Marinara Sauce

I have a confession to make.  I used to eat jarred marinara sauce. No really.  When I was a freshman in college and living in the dorms, I would fill up a shallow bowl of water, microwave some spaghetti in the water, and then carefully drain it over the bathroom sink (don’t want to use any dropped noodles), and then mix in some marinara from a jar I kept in my tiny tiny dorm fridge.  That was what I would eat when I got sick of endless meals from the salad bar/sandwich bar/french fries-dipped-in-ranch-dressing (you know you would eat that too).  But those shameful days are behind me now.  

For just a few dollars more than 1 jar of (semi-decent) marinara, you can make a large pot of your very own, much tastier marinara. It freezes beautifully.  This recipe made enough for me to both freeze 3 quart-sized ziploc bags, each with about 2 cups of sauce, plus make spaghetti and meatballs for dinner with the rest of the sauce.  It’s also great to use on homemade pizzas too (mmmmm). This sauce recipe is easily adaptable; in fact, I never measured my ingredients until now, for this post.   Also, as I dumped the “oregano” into the pot, I thought to myself, “Weird, this oregano smells like tarragon!” Then I looked at the herb bottle and said out loud, “Ohhh….right.” But tarragon didn’t ruin it and added a little extra sweetness, so happy accident?  


2 medium sized onions, roughly chopped (I normally use yellow, but red was what I had on hand today)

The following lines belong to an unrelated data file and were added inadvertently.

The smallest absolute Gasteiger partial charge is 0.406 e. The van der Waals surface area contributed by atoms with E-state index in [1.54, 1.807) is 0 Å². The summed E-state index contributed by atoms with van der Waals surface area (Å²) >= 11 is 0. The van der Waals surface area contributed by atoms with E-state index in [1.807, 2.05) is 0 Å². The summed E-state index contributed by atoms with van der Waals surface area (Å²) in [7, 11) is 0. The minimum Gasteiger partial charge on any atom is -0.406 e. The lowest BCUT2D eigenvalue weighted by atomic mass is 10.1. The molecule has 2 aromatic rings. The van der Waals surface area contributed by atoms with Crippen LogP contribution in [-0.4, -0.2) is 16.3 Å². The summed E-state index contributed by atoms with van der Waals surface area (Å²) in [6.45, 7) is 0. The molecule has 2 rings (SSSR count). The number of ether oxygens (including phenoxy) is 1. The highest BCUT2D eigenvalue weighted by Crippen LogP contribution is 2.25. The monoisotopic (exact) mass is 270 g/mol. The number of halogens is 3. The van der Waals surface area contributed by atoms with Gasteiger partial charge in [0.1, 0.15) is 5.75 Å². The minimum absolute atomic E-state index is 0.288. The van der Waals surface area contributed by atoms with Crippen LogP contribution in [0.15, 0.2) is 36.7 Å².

2-ish tablespoons extra virgin olive oil

2 small (or 1 medium) sized carrots, roughly chopped

4-6 cloves of garlic, roughly chopped

3 (28 oz) cans of diced tomatoes (you can see from my eclectic mix that I buy whatever brand is on sale, plus I only had 2 28 oz cans and 1 14.5 oz can on hand today)

1 tsp Kosher salt- start with this and then add more to taste later

1 sprig fresh thyme (or 1 tsp or so dried)

2 bay leaves

1 tsp dried oregano

1 tsp dried basil

Optional fresh basil, to add after the sauce has finished cooking

pepper to taste


Heat the olive oil over medium heat in a large saucepan, and then add the onions, carrots and garlic. Saute them until soft, 10-15 minutes. Then the next step is optional; I like a relatively smooth sauce, so I pureed the cooked vegetables in my blender, along with 1 (28 oz) can of the tomatoes. If you do this, remember to remove the little thingy on the blender lid (so the hot liquid doesn’t expand and blow up all over the kitchen) and cover the top with a dish towel to prevent splatter- I personally just want to eat my marinara, not wear it.

Add the pureed vegetables back to the saucepan, then add the herbs (except for the optional fresh basil that you want to add at the end so it has the most basil-y flavor), salt, and a little freshly ground black pepper.


Bring the sauce to a boil over medium heat, then put a lid on it and turn down the heat to low. Simmer for at least 30 minutes, until thickened (I let mine cook for 2 hours while I was doing other stuff, and it was even better).  Cool down the sauce a little if you’re going to freeze some of it in ziploc bags, then congratulate yourself for not needing to buy jarred sauce any more!